Event info:

The cost – from 55 UAH.
Duration – 2 - 3  hours.
Start – 11:00 AM & 03:00 PM

Upcoming dates:

Every day individually.

Information about the route:
1. Pidzamche
2. Kulisha st.
3. Shpytalna st.
4. Rappoporta st.
5. Balabana st.
6. Staroyevreyska st.
7. Fedorova st.
8. Danyla Halytskoho sq.
9. Torhova sq.
10. Memorial to Victims of Jewish Ghetto
Please note!

All of our tours may be organized individually, in English, German, Polish and other languages. We offer the service of guides-interpreters or interpreters with knowledge of the required language, who will interpret the information given by a Ukrainian guide. If you are willing to join a Ukrainian tourist group, but don’t understand Ukrainian, we may provide you with a personal interpreter or a written description of the tour, according to your wishes.

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Jews are one of the oldest ethno-religious groups on Galician territory. They arrived here in the 10th century. And in Lviv the Jewish community appeared right after city’s foundation in the 13th century. Galician princes, like all the other rulers of Mediaeval Europe, invited to their new cities people from ethnic groups that could play a good part in development of crafts and trade. In Lviv these were Germans, Armenians and Jews.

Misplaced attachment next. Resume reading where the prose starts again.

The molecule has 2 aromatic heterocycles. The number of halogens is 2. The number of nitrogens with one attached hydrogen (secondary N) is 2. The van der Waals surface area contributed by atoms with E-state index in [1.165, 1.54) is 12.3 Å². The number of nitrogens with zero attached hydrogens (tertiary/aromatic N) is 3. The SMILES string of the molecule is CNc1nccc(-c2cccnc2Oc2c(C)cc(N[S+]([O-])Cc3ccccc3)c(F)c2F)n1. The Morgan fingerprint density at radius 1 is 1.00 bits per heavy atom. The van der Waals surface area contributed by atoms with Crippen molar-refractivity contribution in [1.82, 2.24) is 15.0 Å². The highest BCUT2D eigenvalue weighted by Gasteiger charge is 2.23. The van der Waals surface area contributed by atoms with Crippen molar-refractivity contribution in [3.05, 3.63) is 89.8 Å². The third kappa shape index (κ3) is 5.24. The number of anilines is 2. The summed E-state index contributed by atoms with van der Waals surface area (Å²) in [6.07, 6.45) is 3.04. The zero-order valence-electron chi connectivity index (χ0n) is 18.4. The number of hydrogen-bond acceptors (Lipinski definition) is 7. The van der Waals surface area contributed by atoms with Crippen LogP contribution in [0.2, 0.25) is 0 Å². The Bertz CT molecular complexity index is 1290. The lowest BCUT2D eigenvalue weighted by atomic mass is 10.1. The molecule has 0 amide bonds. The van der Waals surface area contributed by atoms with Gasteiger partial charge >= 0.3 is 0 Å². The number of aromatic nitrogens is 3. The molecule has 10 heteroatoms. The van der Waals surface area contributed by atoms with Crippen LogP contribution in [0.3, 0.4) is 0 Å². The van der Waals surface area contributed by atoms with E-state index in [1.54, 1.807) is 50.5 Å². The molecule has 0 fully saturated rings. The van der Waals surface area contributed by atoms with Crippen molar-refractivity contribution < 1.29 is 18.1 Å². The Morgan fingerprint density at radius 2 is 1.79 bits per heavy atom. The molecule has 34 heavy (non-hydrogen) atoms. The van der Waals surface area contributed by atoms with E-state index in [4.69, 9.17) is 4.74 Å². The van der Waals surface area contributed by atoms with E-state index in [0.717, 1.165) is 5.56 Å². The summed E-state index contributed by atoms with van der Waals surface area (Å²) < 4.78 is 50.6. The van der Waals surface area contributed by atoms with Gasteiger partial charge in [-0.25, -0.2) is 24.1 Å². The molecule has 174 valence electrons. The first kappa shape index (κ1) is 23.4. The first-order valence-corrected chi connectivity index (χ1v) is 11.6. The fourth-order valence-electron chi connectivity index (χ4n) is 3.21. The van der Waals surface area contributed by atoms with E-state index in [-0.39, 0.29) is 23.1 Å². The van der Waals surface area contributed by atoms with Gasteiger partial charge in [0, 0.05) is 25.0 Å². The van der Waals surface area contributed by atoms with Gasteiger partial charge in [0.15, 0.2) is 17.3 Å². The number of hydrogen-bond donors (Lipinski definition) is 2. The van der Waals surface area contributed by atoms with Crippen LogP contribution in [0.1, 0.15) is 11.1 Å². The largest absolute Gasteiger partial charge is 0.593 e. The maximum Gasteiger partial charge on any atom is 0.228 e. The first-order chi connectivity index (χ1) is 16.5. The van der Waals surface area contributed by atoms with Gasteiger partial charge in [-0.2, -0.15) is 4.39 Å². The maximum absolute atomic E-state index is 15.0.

By the 14th century two distinct Jewish communities form – one in the city and one on the suburb. They existed separately for a long time and were united only in the Austrian times. Each of the communities had its own traditions and religious buildings. Lviv Jews were an inseparable part of city’s multicultural image. Jewish quarters had their own unique atmosphere. In the first half of the 20th century Jews formed a third of Lviv population. In some of Galician towns this number reached 60-70%. This was a rich culture with very ancient traditions. WWII ruined it all in a couple of years.

There are only two synagogues left in Lviv. We will see one of them; the other is located too far from our route. In other cases we can only recreate in our imagination the way these placed looked before the world catastrophe of 1939-1945. Old photographs will help us. Among other preserved buildings is the Jewish Hospital, a very untypical building for Lviv in its style. Some living houses and building, where cultural centres were located, are preserved too. You will discover what territory belonged to the Jewish quarter in the suburb in different times, where the oldest synagogue was located, where was the oldest Jewish cemetery in Galicia, which was used for more than six centuries and was ruined during the seventh, where was a famous market in “Krakidaly”, named “Paris” in times of “first soviets”…

And if you choose the longer version, you’ll have a chance to get acquainted with the Jewish quarter inside the city walls. It is partially shown during the Mediaeval Lviv Tour, but this time you will hear much more detail.

The end of the tour is tragic – we finish it in front of the Memorial to Victims of Jewish Ghetto. This culture, which endured through centuries, wasn’t revived anymore in our land. And without it Lviv won’t ever be like it once was. But even though everything Jewish was ruined, the spirit of this culture still lives in Lviv streets, reminding us of its tragic history. 

Price includes:

Services guide